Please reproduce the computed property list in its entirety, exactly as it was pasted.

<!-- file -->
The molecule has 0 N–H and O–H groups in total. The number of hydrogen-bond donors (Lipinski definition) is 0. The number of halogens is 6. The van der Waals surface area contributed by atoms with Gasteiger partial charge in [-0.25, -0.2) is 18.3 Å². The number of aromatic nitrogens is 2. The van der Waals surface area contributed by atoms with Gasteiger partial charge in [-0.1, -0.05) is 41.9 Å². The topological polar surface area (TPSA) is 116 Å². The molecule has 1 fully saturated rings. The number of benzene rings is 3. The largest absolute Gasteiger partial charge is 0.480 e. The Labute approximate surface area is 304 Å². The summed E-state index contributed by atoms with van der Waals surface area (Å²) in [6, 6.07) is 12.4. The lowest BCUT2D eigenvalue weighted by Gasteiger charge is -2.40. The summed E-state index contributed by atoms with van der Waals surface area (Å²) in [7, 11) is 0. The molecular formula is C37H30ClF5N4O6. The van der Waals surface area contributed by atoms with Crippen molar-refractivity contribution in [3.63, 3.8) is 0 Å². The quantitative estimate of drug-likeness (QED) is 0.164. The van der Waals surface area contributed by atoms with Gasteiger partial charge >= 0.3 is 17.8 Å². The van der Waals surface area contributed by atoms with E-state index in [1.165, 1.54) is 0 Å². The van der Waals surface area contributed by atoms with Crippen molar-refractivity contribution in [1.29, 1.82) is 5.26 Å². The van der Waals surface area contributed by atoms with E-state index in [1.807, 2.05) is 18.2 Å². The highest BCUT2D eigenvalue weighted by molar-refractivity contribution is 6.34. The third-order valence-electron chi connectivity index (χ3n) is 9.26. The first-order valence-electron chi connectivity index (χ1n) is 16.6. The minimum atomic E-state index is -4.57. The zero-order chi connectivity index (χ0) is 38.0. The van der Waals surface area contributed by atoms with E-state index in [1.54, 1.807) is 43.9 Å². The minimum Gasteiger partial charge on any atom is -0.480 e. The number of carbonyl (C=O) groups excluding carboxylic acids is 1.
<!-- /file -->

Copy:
The molecule has 0 N–H and O–H groups in total. The number of hydrogen-bond donors (Lipinski definition) is 0. The number of halogens is 6. The van der Waals surface area contributed by atoms with Gasteiger partial charge in [-0.25, -0.2) is 18.3 Å². The number of aromatic nitrogens is 2. The van der Waals surface area contributed by atoms with Gasteiger partial charge in [-0.1, -0.05) is 41.9 Å². The topological polar surface area (TPSA) is 116 Å². The molecule has 1 fully saturated rings. The number of benzene rings is 3. The largest absolute Gasteiger partial charge is 0.480 e. The Labute approximate surface area is 304 Å². The summed E-state index contributed by atoms with van der Waals surface area (Å²) in [6, 6.07) is 12.4. The lowest BCUT2D eigenvalue weighted by Gasteiger charge is -2.40. The summed E-state index contributed by atoms with van der Waals surface area (Å²) in [7, 11) is 0. The molecular formula is C37H30ClF5N4O6. The van der Waals surface area contributed by atoms with Crippen molar-refractivity contribution in [3.63, 3.8) is 0 Å². The quantitative estimate of drug-likeness (QED) is 0.164. The van der Waals surface area contributed by atoms with Gasteiger partial charge >= 0.3 is 17.8 Å². The van der Waals surface area contributed by atoms with E-state index in [1.165, 1.54) is 0 Å². The van der Waals surface area contributed by atoms with Crippen molar-refractivity contribution in [1.29, 1.82) is 5.26 Å². The van der Waals surface area contributed by atoms with E-state index in [1.807, 2.05) is 18.2 Å². The highest BCUT2D eigenvalue weighted by molar-refractivity contribution is 6.34. The third-order valence-electron chi connectivity index (χ3n) is 9.26. The first-order valence-electron chi connectivity index (χ1n) is 16.6. The minimum atomic E-state index is -4.57. The zero-order chi connectivity index (χ0) is 38.0. The van der Waals surface area contributed by atoms with E-state index in [1.54, 1.807) is 43.9 Å². The minimum Gasteiger partial charge on any atom is -0.480 e. The number of carbonyl (C=O) groups excluding carboxylic acids is 1.